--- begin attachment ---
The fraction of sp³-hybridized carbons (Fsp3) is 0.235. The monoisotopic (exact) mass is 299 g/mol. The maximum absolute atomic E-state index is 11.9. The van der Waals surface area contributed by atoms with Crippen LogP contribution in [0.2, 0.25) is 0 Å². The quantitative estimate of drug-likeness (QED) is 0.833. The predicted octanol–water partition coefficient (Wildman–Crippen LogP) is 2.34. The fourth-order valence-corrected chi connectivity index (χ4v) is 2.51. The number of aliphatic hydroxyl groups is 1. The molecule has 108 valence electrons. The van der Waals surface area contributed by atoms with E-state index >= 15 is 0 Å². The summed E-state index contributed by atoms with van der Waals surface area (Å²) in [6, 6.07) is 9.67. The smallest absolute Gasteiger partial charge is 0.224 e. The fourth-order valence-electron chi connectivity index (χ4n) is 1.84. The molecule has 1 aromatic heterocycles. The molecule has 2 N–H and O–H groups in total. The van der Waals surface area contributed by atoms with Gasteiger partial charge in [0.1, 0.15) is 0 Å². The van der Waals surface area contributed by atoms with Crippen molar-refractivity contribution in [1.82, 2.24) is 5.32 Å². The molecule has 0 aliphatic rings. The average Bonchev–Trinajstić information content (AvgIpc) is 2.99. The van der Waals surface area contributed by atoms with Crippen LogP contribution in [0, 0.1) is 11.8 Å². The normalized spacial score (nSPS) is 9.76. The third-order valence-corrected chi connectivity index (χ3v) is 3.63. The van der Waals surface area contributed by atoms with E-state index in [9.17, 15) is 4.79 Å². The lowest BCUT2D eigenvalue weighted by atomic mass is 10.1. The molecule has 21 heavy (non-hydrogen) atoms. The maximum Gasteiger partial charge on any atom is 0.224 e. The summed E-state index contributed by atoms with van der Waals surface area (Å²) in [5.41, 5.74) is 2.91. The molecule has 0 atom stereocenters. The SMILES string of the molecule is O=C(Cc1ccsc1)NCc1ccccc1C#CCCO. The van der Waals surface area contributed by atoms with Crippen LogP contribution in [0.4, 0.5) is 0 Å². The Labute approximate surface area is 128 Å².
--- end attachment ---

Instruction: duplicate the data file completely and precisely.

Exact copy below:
The fraction of sp³-hybridized carbons (Fsp3) is 0.235. The monoisotopic (exact) mass is 299 g/mol. The maximum absolute atomic E-state index is 11.9. The van der Waals surface area contributed by atoms with Crippen LogP contribution in [0.2, 0.25) is 0 Å². The quantitative estimate of drug-likeness (QED) is 0.833. The predicted octanol–water partition coefficient (Wildman–Crippen LogP) is 2.34. The fourth-order valence-corrected chi connectivity index (χ4v) is 2.51. The number of aliphatic hydroxyl groups is 1. The molecule has 108 valence electrons. The van der Waals surface area contributed by atoms with E-state index >= 15 is 0 Å². The summed E-state index contributed by atoms with van der Waals surface area (Å²) in [6, 6.07) is 9.67. The smallest absolute Gasteiger partial charge is 0.224 e. The fourth-order valence-electron chi connectivity index (χ4n) is 1.84. The molecule has 1 aromatic heterocycles. The molecule has 2 N–H and O–H groups in total. The van der Waals surface area contributed by atoms with Gasteiger partial charge in [0.1, 0.15) is 0 Å². The van der Waals surface area contributed by atoms with Crippen molar-refractivity contribution in [1.82, 2.24) is 5.32 Å². The molecule has 0 aliphatic rings. The average Bonchev–Trinajstić information content (AvgIpc) is 2.99. The van der Waals surface area contributed by atoms with Crippen LogP contribution in [0, 0.1) is 11.8 Å². The normalized spacial score (nSPS) is 9.76. The third-order valence-corrected chi connectivity index (χ3v) is 3.63. The van der Waals surface area contributed by atoms with E-state index in [9.17, 15) is 4.79 Å². The lowest BCUT2D eigenvalue weighted by atomic mass is 10.1. The molecule has 21 heavy (non-hydrogen) atoms. The maximum Gasteiger partial charge on any atom is 0.224 e. The summed E-state index contributed by atoms with van der Waals surface area (Å²) in [5.41, 5.74) is 2.91. The molecule has 0 atom stereocenters. The SMILES string of the molecule is O=C(Cc1ccsc1)NCc1ccccc1C#CCCO. The van der Waals surface area contributed by atoms with Crippen LogP contribution in [0.4, 0.5) is 0 Å². The Labute approximate surface area is 128 Å².